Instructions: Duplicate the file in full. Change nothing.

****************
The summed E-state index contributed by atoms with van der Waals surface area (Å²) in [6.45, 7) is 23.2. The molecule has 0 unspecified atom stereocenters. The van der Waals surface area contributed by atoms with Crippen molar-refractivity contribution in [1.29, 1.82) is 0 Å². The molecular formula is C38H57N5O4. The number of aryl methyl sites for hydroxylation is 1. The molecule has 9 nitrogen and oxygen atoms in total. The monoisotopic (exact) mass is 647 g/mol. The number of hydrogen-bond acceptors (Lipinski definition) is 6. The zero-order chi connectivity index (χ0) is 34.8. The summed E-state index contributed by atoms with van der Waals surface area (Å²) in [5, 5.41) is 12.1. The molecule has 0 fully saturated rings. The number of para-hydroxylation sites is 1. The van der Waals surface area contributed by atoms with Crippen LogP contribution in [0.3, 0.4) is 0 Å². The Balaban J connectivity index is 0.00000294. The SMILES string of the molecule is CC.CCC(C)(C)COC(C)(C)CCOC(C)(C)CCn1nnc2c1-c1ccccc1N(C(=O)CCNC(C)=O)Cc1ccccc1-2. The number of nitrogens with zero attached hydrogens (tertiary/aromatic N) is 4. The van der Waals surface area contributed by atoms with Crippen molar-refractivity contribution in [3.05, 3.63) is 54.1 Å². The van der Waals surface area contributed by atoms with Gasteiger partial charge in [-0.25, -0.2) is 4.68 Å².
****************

The summed E-state index contributed by atoms with van der Waals surface area (Å²) in [6.45, 7) is 23.2. The molecule has 0 unspecified atom stereocenters. The van der Waals surface area contributed by atoms with Crippen molar-refractivity contribution in [1.29, 1.82) is 0 Å². The molecular formula is C38H57N5O4. The number of aryl methyl sites for hydroxylation is 1. The molecule has 9 nitrogen and oxygen atoms in total. The monoisotopic (exact) mass is 647 g/mol. The number of hydrogen-bond acceptors (Lipinski definition) is 6. The zero-order chi connectivity index (χ0) is 34.8. The summed E-state index contributed by atoms with van der Waals surface area (Å²) in [5, 5.41) is 12.1. The molecule has 0 fully saturated rings. The number of para-hydroxylation sites is 1. The van der Waals surface area contributed by atoms with Crippen LogP contribution in [0.3, 0.4) is 0 Å². The Balaban J connectivity index is 0.00000294. The SMILES string of the molecule is CC.CCC(C)(C)COC(C)(C)CCOC(C)(C)CCn1nnc2c1-c1ccccc1N(C(=O)CCNC(C)=O)Cc1ccccc1-2. The number of nitrogens with zero attached hydrogens (tertiary/aromatic N) is 4. The van der Waals surface area contributed by atoms with Crippen molar-refractivity contribution in [3.05, 3.63) is 54.1 Å². The van der Waals surface area contributed by atoms with Gasteiger partial charge in [-0.25, -0.2) is 4.68 Å².